Under the Stars (2020) by Tatsushi Omori

A young girl begins to question her parents belief in an unusual cult in this examination of faith and family. As Chihiro Hayashi suffered with terrible exczma as an infant, her father was recommended a miracle water, apparently imbued with cosmic energy. When they rub this on Chihiro she is cured of her painful skin condition. Now at primary school, Chihiro (Mana Ashida) and her parents are still part of this cult, drinking the ‘blessed’ water provided by the organization daily, while her parents are further involved in odd rituals of dousing themselves in water, and buying various products from the sect. Chihiro’s older sister (Aju Makita) is sceptical, refusing to completely follow their rules, and eventually distancing herself from them. However, despite the teasing of her friend Nabe (Ninon), and the concerns of her uncle Yuzo (Kohei Otomo), Chihiro is reluctant to leave her parents.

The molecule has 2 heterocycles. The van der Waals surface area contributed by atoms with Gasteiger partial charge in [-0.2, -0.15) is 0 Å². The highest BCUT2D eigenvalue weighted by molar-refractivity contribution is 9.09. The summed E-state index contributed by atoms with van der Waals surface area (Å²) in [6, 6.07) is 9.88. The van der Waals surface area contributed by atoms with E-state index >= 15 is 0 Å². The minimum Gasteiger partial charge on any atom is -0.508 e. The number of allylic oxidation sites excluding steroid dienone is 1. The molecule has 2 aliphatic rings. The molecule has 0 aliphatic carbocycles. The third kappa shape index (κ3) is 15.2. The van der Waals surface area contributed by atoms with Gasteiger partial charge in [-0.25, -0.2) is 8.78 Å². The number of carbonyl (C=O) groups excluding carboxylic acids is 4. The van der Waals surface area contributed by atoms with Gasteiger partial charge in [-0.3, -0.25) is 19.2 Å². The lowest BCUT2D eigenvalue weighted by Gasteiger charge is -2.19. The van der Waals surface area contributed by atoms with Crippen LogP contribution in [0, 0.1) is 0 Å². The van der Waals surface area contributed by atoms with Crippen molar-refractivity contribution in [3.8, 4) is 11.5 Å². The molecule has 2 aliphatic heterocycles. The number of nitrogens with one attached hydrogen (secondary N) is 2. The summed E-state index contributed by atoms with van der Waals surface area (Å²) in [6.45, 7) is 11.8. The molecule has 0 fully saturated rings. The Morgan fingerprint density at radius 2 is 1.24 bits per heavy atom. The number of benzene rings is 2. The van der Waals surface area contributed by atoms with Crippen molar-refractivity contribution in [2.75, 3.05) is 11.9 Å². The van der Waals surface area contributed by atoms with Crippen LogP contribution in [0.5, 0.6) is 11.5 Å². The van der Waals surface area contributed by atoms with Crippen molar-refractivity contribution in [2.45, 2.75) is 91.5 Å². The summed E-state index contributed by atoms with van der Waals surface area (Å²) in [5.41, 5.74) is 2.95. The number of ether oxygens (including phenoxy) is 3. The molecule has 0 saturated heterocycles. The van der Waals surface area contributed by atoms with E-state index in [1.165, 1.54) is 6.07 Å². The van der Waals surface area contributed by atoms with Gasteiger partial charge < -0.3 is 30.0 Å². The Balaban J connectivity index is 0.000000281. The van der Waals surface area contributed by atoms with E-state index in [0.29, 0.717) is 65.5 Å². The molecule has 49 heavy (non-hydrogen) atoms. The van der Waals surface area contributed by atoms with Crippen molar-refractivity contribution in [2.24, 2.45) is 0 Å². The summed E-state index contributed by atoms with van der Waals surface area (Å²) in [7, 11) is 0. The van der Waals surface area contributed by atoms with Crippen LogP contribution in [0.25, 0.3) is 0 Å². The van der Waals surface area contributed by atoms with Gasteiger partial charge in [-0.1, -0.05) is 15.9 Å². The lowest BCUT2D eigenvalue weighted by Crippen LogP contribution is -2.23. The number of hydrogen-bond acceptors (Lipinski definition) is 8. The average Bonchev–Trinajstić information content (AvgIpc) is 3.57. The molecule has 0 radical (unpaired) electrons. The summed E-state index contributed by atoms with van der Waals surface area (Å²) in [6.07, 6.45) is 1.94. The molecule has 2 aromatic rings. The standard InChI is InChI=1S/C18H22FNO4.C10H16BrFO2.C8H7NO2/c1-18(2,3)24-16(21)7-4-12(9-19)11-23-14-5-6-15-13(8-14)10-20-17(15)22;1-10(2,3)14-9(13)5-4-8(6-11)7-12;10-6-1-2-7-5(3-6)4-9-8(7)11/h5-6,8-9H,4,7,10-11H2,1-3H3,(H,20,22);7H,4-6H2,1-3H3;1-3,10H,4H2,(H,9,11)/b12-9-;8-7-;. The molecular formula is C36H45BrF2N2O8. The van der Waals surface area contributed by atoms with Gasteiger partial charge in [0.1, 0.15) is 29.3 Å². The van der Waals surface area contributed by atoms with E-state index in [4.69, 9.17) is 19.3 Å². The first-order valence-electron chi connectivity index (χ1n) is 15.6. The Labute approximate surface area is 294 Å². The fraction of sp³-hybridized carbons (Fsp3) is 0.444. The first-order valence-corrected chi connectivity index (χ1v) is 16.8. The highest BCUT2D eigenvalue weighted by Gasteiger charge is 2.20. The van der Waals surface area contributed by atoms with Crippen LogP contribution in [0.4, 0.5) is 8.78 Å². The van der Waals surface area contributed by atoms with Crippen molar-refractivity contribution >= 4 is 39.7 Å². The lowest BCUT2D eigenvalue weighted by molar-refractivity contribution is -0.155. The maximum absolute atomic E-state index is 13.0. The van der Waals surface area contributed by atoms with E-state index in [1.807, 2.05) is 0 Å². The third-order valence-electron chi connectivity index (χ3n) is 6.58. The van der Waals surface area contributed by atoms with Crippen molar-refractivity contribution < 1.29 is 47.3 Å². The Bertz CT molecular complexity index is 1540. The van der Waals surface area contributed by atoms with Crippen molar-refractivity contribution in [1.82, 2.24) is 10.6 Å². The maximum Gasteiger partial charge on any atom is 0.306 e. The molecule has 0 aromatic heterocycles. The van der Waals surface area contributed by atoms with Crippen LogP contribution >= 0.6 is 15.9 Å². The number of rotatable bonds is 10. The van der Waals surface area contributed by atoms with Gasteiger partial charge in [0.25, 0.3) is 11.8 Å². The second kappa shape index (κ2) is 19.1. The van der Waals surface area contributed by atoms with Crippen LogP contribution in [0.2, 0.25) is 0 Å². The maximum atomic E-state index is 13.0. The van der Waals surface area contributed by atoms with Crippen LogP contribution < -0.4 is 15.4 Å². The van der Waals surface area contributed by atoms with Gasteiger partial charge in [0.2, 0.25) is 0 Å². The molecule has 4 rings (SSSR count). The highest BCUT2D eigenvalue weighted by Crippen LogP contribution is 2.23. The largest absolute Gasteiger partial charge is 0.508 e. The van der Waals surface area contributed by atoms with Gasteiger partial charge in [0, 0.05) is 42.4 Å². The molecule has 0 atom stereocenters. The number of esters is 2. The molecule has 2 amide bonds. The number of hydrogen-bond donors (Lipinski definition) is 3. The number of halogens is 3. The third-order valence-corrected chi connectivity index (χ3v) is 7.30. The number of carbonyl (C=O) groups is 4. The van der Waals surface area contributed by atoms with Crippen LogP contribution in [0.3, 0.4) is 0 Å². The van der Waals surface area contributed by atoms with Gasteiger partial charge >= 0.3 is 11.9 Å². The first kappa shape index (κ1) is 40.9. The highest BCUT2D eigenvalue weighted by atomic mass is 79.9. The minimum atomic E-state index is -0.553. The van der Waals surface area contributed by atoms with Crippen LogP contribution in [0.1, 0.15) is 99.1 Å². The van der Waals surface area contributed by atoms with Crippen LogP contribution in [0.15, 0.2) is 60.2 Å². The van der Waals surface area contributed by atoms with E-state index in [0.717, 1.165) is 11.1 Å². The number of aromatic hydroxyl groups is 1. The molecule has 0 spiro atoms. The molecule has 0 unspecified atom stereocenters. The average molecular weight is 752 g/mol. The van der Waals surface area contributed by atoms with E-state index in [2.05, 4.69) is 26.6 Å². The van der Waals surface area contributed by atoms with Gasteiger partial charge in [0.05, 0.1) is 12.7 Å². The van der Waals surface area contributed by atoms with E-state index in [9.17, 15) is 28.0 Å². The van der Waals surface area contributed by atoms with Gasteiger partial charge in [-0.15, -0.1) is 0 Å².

Based on the book by Natsuko Imamura, with a screenplay by director Tatsushi Omori, “Under the Stars” is a touching coming-of-age drama about an often overlooked problem: that of children growing up in religious households, unable to reject their parents beliefs. While Chihiro’s parents are not violent or abusive, in fact they are shown as loving and kind towards their daughter, they believe in a nonsensical placebo: something that is ridiculed by many around Chihiro. While their behaviour is bizarre to the audience, it appears perfectly natural to Chihiro, who has grown up surrounded by these beliefs. Mana Ashida gives a great performance as the young Chihiro, dealing with regular schoolgirl issues such as a crush on her teacher Minami (Masaki Okada) as well as the conflict between her parents, friends and extended family. She is well-adjusted in spite of her parents asking her to do strange things, such as wearing a pair of glasses to alter the way she sees the world; or drinking the expensive bottles of water in order to prevent illness. Masatoshi Nagase and Tomoyo Harada are also excellent as her loving yet misguided parents, playing straight-faced their adherence to the cult’s practices. They are sympathetic figures, especially as their entry to the cult was prompted by their daughter’s illness and seems well-intentioned in attempting to prevent harm to her and others. Chihiro is caught between two worlds, exemplified by her school friend Nabe, and Sanae (Ai Mikami), another child brought up in the cult. The film avoids sentimentality, with most of the responses to Chihiro’s family being confusion or mild amusement. Chihiro’s uncle Yuzo’s attempts to break them out of this mindset is one of the more emotionally raw moments, showing his distress at what has happened to his sister’s family.